The Singapore 14th General Election also took place this year in July, amidst the pandemic. It is also exceptional as the voters have to keep a safe distance.
In politics, around the world, many people were transfixed with the US election. There is a president-elect named but the sitting president is challenging the vote count and has not conceded as at Nov 2020. Environmentally, there were the great forest fires in California and Australia; and socially, the Beirut explosion caused much suffering. Economically the ongoing trade tension between the USA and China continued unabated while the stock exchanges suffered unprecedented losses which are predicted to take years to recover.
Countries around the world imposed “quarantine” and “lockdown” to contain the virus. These were imposed, then relaxed or revised somewhat, and re-imposed again as the virus seemingly receded but re-surged with a vengeance. Indeed “quarantine” has become the word of the year.
The sporting world has not gone unscathed. Due to safe distancing, many sports events were cancelled or postponed and stadiums were devoid of crowds when teams compete. Some sad news for fans was the passing of Kobe Bryant, the great basketball player who died in a plane crash in Jan 2020; and recently in Nov 2020, football fans, including myself, were saddened by the death of football legend Diego Maradona.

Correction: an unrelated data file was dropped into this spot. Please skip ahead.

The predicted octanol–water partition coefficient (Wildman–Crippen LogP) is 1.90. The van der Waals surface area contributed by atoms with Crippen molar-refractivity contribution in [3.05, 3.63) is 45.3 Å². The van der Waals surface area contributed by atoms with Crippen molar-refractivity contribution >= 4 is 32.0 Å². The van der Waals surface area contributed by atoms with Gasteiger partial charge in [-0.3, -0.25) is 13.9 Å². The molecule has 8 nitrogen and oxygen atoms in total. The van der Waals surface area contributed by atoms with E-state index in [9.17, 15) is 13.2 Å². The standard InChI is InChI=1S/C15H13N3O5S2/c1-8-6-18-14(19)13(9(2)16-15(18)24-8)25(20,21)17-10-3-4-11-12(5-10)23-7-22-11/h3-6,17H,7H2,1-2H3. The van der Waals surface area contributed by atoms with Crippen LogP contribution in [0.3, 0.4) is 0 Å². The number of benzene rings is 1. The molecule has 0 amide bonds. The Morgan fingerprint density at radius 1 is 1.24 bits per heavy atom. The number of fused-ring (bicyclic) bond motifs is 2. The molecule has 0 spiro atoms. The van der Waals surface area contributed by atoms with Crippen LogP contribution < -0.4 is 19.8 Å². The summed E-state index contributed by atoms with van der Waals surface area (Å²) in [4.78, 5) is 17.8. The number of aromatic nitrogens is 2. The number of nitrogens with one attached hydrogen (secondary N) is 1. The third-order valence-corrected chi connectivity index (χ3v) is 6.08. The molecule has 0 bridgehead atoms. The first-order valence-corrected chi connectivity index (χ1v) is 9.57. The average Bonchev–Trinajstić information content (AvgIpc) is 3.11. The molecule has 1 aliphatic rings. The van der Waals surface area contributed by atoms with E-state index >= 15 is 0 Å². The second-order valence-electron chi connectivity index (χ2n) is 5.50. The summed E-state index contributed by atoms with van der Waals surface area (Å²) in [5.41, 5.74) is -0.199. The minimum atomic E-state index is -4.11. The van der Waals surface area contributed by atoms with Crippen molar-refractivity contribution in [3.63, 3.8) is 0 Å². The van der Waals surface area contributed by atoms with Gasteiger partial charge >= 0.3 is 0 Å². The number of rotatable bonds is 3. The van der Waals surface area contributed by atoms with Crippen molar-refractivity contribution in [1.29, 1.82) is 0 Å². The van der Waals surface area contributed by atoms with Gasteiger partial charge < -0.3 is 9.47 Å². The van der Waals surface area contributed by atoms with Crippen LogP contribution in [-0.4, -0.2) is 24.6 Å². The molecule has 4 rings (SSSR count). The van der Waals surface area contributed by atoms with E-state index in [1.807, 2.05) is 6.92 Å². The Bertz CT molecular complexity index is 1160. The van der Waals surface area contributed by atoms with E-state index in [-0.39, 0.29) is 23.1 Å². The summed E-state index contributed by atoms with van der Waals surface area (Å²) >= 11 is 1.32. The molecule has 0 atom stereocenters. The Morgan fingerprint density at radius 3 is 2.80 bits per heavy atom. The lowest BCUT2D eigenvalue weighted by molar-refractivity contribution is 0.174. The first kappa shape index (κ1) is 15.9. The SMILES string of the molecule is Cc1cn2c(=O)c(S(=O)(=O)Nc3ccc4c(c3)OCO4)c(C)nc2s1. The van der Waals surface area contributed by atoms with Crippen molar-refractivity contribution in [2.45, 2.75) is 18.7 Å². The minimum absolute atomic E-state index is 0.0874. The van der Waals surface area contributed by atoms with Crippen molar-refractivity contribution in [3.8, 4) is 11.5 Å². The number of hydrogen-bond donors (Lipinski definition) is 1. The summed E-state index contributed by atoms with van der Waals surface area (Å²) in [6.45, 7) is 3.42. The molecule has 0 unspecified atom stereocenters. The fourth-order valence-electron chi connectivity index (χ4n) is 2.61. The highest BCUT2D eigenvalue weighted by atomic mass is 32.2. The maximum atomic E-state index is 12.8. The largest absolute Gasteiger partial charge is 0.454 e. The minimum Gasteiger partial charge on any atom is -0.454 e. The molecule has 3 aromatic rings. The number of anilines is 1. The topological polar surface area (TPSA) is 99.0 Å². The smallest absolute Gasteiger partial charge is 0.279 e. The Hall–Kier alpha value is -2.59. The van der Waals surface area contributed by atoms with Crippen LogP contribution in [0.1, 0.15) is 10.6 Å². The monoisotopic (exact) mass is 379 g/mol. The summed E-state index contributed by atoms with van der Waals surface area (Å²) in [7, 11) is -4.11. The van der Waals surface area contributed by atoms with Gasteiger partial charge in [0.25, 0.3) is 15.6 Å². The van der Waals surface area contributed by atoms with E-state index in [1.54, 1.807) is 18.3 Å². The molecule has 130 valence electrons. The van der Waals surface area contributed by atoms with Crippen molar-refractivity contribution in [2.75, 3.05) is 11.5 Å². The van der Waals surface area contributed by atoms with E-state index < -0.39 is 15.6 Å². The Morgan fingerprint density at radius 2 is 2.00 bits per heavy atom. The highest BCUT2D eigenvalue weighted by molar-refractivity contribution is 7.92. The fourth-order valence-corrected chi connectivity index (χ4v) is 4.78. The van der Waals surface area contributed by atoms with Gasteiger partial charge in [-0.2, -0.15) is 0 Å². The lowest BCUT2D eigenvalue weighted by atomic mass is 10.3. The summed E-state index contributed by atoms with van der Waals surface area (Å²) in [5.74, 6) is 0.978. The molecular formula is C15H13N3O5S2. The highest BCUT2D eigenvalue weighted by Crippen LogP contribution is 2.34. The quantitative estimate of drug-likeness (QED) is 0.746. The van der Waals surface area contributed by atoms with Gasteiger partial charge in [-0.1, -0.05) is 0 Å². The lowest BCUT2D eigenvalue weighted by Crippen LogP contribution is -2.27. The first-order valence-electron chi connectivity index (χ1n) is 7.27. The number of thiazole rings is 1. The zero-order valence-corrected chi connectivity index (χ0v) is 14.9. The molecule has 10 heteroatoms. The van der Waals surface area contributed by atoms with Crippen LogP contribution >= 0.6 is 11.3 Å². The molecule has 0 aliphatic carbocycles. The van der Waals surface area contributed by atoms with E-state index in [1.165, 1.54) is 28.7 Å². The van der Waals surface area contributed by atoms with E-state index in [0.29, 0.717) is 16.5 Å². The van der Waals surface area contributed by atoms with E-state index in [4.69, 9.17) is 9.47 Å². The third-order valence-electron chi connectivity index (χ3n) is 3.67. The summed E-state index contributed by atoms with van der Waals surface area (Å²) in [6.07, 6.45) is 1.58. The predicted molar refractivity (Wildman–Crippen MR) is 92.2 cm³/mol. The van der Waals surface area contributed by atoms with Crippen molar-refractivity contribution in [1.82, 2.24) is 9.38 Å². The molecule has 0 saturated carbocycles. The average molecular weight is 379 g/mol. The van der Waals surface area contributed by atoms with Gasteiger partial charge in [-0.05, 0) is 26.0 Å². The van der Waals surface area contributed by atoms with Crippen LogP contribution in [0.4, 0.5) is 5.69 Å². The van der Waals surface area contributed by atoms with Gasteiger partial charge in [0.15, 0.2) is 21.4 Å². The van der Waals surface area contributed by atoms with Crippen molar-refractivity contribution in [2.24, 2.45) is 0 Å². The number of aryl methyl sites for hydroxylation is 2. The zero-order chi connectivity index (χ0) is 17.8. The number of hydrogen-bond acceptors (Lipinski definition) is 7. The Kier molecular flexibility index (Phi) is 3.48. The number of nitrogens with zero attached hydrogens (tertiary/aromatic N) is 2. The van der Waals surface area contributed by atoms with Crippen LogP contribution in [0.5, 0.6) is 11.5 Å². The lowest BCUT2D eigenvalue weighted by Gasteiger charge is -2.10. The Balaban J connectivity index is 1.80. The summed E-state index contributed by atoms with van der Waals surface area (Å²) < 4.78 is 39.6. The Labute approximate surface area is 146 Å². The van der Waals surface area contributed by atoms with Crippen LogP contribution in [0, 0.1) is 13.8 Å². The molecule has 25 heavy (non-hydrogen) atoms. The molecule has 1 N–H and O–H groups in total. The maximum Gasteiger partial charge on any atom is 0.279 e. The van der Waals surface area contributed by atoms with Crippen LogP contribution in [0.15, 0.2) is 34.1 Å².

We live in an uncertain world and earth. Climate change is a very pressing issue as it not only threatens our quality of life but also the succeeding generations to come. Nonetheless, we all continue to chip in to do what we can for our environment and hope for a better earth to live in. This is what we must remain steadfast despite the dark clouds – which I am convinced, will pass.
New Year resolutions
So cheer up, Christmas and New Year is around the corner. It is the time of the year to keep our chin up bravely and keep the cheers and revisit the ubiquitous New Year resolution. Let’s talk about something that keeps our heart aflutter and hope shining. Let’s have the New Year resolution to accompany us to make us happier. I would say: to each his own – as it’s a rather personal choice.
Statistics suggest that less than 10% of people actually keep their New Year resolution. So do be mindful not to have too many but only doable goals.
2020 sharpened our awareness of the vicissitudes of life. With this perspective, personally, I would like to focus on family. Most of us are busy and making time for family has not been an easy priority. In 2021, take every opportunity to put family first, to bond and make great memories.
Another personal resolution is to de-clutter. Make a point weekly, gradually, to rid those clutter from our home that does not add value to our life. It can be refreshing and liberating to our space and soul.
Last but not least, do venture or travel – let it be a spice of life. As the pandemic has caused the global situation to change constantly, we can travel domestically – until overseas travel is safe. Singapore has added many new attractions and natural habitats, so we can discover much as a tourist in our city. I’m sure we will find new things to appreciate, things that we took for granted previously.
Let’s celebrate as we survive in 2020. There are things aplenty to look forward to a brighter and safer 2021.
Keep the Cheers.
Happy & Safe 2021
Dennis Tan Wu Chen